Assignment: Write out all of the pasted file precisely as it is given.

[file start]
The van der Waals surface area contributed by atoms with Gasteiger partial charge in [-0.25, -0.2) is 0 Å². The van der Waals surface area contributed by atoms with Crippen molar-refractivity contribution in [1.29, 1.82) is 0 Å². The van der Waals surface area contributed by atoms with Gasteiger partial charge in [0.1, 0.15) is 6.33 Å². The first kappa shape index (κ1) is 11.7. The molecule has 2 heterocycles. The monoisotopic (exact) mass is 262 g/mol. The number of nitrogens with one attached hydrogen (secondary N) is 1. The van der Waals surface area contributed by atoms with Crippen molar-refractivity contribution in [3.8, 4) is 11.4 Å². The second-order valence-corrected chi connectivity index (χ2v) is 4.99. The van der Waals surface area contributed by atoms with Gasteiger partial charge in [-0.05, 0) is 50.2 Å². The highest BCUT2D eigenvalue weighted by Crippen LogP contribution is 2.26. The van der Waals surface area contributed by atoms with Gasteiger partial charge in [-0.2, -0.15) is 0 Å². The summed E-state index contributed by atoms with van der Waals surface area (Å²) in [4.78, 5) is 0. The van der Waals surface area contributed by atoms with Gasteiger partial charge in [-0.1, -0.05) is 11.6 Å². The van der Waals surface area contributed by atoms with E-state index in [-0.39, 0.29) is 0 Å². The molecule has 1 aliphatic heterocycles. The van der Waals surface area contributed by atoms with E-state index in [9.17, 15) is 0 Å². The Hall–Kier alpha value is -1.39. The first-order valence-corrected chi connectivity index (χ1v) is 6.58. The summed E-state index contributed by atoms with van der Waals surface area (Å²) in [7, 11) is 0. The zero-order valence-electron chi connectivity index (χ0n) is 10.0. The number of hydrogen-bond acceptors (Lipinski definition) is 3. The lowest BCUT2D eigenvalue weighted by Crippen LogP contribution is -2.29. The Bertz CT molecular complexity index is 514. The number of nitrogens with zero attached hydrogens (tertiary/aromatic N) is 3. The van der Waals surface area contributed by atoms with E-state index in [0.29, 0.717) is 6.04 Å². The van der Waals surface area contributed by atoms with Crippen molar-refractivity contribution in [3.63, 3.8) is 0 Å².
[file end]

The van der Waals surface area contributed by atoms with Gasteiger partial charge in [-0.25, -0.2) is 0 Å². The van der Waals surface area contributed by atoms with Crippen molar-refractivity contribution in [1.29, 1.82) is 0 Å². The van der Waals surface area contributed by atoms with Gasteiger partial charge in [0.1, 0.15) is 6.33 Å². The first kappa shape index (κ1) is 11.7. The molecule has 2 heterocycles. The monoisotopic (exact) mass is 262 g/mol. The number of nitrogens with one attached hydrogen (secondary N) is 1. The van der Waals surface area contributed by atoms with Crippen molar-refractivity contribution in [3.8, 4) is 11.4 Å². The second-order valence-corrected chi connectivity index (χ2v) is 4.99. The van der Waals surface area contributed by atoms with Gasteiger partial charge in [-0.05, 0) is 50.2 Å². The highest BCUT2D eigenvalue weighted by Crippen LogP contribution is 2.26. The van der Waals surface area contributed by atoms with Gasteiger partial charge in [-0.2, -0.15) is 0 Å². The summed E-state index contributed by atoms with van der Waals surface area (Å²) in [4.78, 5) is 0. The van der Waals surface area contributed by atoms with Gasteiger partial charge in [-0.1, -0.05) is 11.6 Å². The van der Waals surface area contributed by atoms with E-state index in [-0.39, 0.29) is 0 Å². The molecule has 1 aliphatic heterocycles. The van der Waals surface area contributed by atoms with E-state index in [9.17, 15) is 0 Å². The Hall–Kier alpha value is -1.39. The first-order valence-corrected chi connectivity index (χ1v) is 6.58. The summed E-state index contributed by atoms with van der Waals surface area (Å²) in [7, 11) is 0. The zero-order valence-electron chi connectivity index (χ0n) is 10.0. The number of hydrogen-bond acceptors (Lipinski definition) is 3. The lowest BCUT2D eigenvalue weighted by Crippen LogP contribution is -2.29. The Bertz CT molecular complexity index is 514. The number of nitrogens with zero attached hydrogens (tertiary/aromatic N) is 3. The van der Waals surface area contributed by atoms with E-state index in [0.29, 0.717) is 6.04 Å². The van der Waals surface area contributed by atoms with Crippen molar-refractivity contribution in [3.63, 3.8) is 0 Å².